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Echoes of the Rebellion

The Year 1798 in Twentieth-Century Irish Fiction and Drama


Radvan Markus

The 1798 Rebellion, a watershed event in Irish history, has been a source of both inspiration and controversy over the last two centuries and continues to provoke debate up to the present day. The ongoing discussion about the meaning of the Rebellion has not been limited to history books, but has also found vivid expression in Irish fiction and theatre.
The product of extensive research, this study provides a comprehensive survey of historical novels and plays published on the topic throughout the twentieth century, comparing them with relevant historiography. It draws attention to a number of outstanding but often neglected literary works, bringing together materials written in both English and Irish. Employing important theoretical concepts such as Derrida’s ‘spectre’ and Hayden White’s tropological view of history, the book probes the relationship between historiography and fiction to shed light on their interplay in the Irish context, including the ‘Troubles’ in Northern Ireland. This investigation illuminates a number of broader questions, including the most pressing of all: in what way should we deal with the ‘spectres’ of the past and their complex legacies?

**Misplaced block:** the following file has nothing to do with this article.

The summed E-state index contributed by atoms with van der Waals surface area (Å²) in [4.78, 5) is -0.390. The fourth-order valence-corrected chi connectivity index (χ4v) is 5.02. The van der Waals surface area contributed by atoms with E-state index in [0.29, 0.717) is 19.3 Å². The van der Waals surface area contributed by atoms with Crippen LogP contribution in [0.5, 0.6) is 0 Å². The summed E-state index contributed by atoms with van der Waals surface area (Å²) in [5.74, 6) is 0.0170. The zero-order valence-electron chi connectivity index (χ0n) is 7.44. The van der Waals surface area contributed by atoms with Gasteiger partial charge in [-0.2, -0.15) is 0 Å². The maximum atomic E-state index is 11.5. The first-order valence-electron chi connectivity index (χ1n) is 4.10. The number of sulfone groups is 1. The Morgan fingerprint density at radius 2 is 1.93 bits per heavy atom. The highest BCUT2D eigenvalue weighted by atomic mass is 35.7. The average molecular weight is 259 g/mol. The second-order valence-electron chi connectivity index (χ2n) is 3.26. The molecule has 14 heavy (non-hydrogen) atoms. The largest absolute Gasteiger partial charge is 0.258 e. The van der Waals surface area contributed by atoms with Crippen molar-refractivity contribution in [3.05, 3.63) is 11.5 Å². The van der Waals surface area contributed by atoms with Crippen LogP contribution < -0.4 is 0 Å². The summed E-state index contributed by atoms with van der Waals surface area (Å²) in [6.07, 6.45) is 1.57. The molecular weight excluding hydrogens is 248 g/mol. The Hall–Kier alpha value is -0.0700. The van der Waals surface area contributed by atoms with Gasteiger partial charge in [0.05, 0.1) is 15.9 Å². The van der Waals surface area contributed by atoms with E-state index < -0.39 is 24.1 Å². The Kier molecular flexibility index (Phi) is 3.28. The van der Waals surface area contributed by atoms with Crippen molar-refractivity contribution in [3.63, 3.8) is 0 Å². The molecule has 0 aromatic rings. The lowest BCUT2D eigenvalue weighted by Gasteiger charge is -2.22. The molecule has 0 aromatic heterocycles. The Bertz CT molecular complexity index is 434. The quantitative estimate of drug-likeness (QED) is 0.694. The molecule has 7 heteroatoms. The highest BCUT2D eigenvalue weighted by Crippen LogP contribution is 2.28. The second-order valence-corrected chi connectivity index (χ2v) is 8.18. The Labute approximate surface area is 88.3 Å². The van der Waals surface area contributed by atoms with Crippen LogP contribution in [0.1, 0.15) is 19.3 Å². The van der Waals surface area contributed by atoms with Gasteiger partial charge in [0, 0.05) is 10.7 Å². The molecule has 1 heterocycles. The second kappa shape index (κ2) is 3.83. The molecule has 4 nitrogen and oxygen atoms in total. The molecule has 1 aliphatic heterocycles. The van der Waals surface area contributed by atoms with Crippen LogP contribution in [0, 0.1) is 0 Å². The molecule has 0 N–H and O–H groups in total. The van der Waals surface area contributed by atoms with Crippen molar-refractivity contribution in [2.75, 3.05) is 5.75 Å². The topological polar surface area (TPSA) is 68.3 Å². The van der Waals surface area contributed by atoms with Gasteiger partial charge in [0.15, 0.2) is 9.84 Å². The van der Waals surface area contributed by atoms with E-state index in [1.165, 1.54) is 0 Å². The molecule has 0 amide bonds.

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CHAPTER TWO: Squaring the Circle: The 1798 Rebellion in Historiography


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Squaring the Circle: The 1798 Rebellion in Historiography

Given the impossibility to arrive at a definite meaning of historical events, discussed theoretically above, it is hardly surprising that the events of the 1798 Rebellion, being momentous and ambiguous at the same time, almost immediately provoked an ongoing debate in historiography and politics which has continued well into the present day. The vividness of the debates and their lack of final resolution were poignantly expressed by Kevin Whelan (one of the prominent historians to be discussed in this chapter), who stated that ‘the rising never passed into history, because it never passed out of politics.’1 Another historian, Roy Foster, commented on the debate in a much more sarcastic way: ‘What Hubert Butler wrote of Irish history sometimes seems true of Irish historiography as well. It is all like “a journey on a scenic railway in a funfair: we pass through towering cardboard mountains and over raging torrents and come to rest in the same well trodden field from which we got on board.”’2

The principal aim of this chapter is to analyse the historiographical debates surrounding the Rebellion from the theoretical perspective outlined in the previous chapter. The main emphasis will be placed on historiographical treatments of the event that were influential during the twentieth century, especially after 1916, the area of the main focus of the literary part of this monograph. Thereby, ground will be prepared for the...

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